The Dawn of a Primal Sun and Resonance Rituals at Barbican

Author Иль Гурн
Category Columnists, Culture, Lifestyle, People, Town
Date April 9 2024
Reading Time 2 min.

The Dawn of a Primal Sun and Resonance Rituals at Barbican

Just days after Sunn O))) announced their London gig, tickets at the Barbican Centre swiftly vanished. The air buzzed with anticipation as the scarce ticket offerings popped up sporadically on resale platforms, only to be swiftly claimed by the ardent. By some twist of fate, I too managed to secure my spot just in the nick of time.

Sun O))) Photo: Ilya Gurn

Sunn O))), with a quarter-century legacy, isnt merely one ofthe influential; they stand as the vanguard at the crossroads of dark ambient, noise rock, and drone metal. For the uninitiated, they might not be well-known, yet for the devotees, Stephen OMalley and Greg Anderson are nothing short of the high priests of the noise pantheon, the experimental sounds sorcerers, the dark heroes of even darker realms. Their live performances have achieved legendary status, not solely for the immersive ambience but also for their deep atonality and decibel-defying volume.

Within the sanctum of the Barbican Centre, OMalley and Anderson erected the totemic semicircle of tube amplifiers and acoustic cabinetstheir signature wall of sound. As the shows start neared, the last vacant seat in my row was claimed by a fan, his leather jacket a banner for Napalm Death, his emotions palpable as he exclaimed, Excuse me, excuse me, so exciting! while bumping the knees of those ready for the concert.

Living up to their enigmatic reputation, Sunn O)))’s members didnt make their appearanceuntil a tangible wall of smoke materialized before the audience. The hall literally quiveredin response to the inaugural chordBut, was it truly a chord? Sunn O)))’s music defies simple categorization. Through their guitars, augmented by effects, the raw power of analog amplifiers, acoustic feedback, and the venues very architecture, OMalley and Anderson craft a soundscape too complex to label as noise. Its a deafening, occasionally ominous symphony of distortions dominated by low frequencies, devoid of traditional harmonies, melodies, or structure, with rhythm emerging sporadically from the oscillating, effect-saturated guitar signal.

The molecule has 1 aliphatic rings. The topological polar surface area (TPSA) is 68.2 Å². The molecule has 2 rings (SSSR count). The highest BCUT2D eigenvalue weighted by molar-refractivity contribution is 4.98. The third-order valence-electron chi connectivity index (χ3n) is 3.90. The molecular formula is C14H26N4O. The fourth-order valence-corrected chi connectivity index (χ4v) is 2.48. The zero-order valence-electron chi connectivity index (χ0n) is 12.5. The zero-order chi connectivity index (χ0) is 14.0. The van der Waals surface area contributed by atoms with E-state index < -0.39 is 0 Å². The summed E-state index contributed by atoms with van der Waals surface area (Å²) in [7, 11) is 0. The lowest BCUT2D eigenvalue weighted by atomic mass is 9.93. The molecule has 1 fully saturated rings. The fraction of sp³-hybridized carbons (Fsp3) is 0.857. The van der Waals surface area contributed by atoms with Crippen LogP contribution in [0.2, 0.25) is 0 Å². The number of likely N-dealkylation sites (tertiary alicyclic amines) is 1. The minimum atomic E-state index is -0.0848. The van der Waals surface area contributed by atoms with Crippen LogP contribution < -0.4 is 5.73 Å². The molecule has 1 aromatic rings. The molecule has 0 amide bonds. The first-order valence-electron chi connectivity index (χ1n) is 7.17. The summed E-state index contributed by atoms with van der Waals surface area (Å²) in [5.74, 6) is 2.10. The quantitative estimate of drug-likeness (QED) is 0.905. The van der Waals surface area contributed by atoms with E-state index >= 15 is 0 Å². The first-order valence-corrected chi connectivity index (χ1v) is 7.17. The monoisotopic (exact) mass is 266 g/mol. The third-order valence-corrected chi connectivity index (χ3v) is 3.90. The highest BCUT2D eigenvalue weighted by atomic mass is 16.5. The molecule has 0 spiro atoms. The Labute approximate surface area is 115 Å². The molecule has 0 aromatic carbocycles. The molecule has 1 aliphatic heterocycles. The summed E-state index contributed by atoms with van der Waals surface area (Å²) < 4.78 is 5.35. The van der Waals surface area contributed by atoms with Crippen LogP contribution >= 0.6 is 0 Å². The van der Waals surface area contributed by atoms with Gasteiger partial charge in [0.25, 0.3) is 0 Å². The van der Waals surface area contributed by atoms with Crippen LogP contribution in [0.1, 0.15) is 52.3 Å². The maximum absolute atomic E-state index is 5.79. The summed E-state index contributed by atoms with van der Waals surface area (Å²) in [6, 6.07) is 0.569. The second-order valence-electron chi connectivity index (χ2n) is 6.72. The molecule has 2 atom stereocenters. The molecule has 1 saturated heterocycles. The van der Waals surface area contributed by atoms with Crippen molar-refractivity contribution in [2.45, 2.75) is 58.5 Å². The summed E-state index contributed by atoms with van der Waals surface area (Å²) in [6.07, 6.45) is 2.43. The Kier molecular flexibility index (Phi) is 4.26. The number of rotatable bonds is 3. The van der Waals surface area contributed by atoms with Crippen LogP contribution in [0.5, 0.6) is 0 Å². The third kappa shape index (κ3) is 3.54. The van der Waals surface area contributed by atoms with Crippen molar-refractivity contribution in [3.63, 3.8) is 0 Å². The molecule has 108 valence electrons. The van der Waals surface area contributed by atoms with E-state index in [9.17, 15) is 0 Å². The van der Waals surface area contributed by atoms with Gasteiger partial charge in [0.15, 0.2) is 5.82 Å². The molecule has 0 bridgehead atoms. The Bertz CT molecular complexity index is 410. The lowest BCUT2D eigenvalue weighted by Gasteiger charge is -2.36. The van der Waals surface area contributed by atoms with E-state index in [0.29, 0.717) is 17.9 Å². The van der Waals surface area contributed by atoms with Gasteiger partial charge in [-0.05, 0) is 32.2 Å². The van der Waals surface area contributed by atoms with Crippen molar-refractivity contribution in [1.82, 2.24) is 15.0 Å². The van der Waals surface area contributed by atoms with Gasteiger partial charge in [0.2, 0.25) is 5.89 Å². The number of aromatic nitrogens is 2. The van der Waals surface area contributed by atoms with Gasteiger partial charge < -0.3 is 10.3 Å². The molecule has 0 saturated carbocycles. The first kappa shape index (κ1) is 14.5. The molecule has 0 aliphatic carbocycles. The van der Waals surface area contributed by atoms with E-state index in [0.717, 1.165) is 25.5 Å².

For a span of ninety minutes, Sunn O))) engaged in a kind of myth-making, their presence alone agitating the air. Amidst the rare stillness of two brief pauses, an unexpected exodus ensueda phenomenon rarely witnessed in Londons concert lore. Initially, I, too, braced for my unguarded ears to rebel in pain. At times, the musicianssilhouettes would pierce the density of the thick smoke, their hands ascending in harmony before unleashing another sonic explosion, its genesis shrouded in mystery. Reduced to physical essence, their sound bypassed the usual emotional and mood modulation of music. It roared instead of sheer force, of sensory thresholds, and, paradoxically, of a profound stillness.

As the performance drew to a close, with Sunn O))) resting their guitars upon the stage, the sound waned at their command, and the hall responded with its own attempt to bellow, as though yearning to emulate the auditory spectacle. Expressing gratitude, Stephen and Greg neared the stages edge, revealing their faces beneath their hoodsfaces of the high priests of the noise pantheon, denizens of a primal Sun, where every sound aspires to solidify into substance.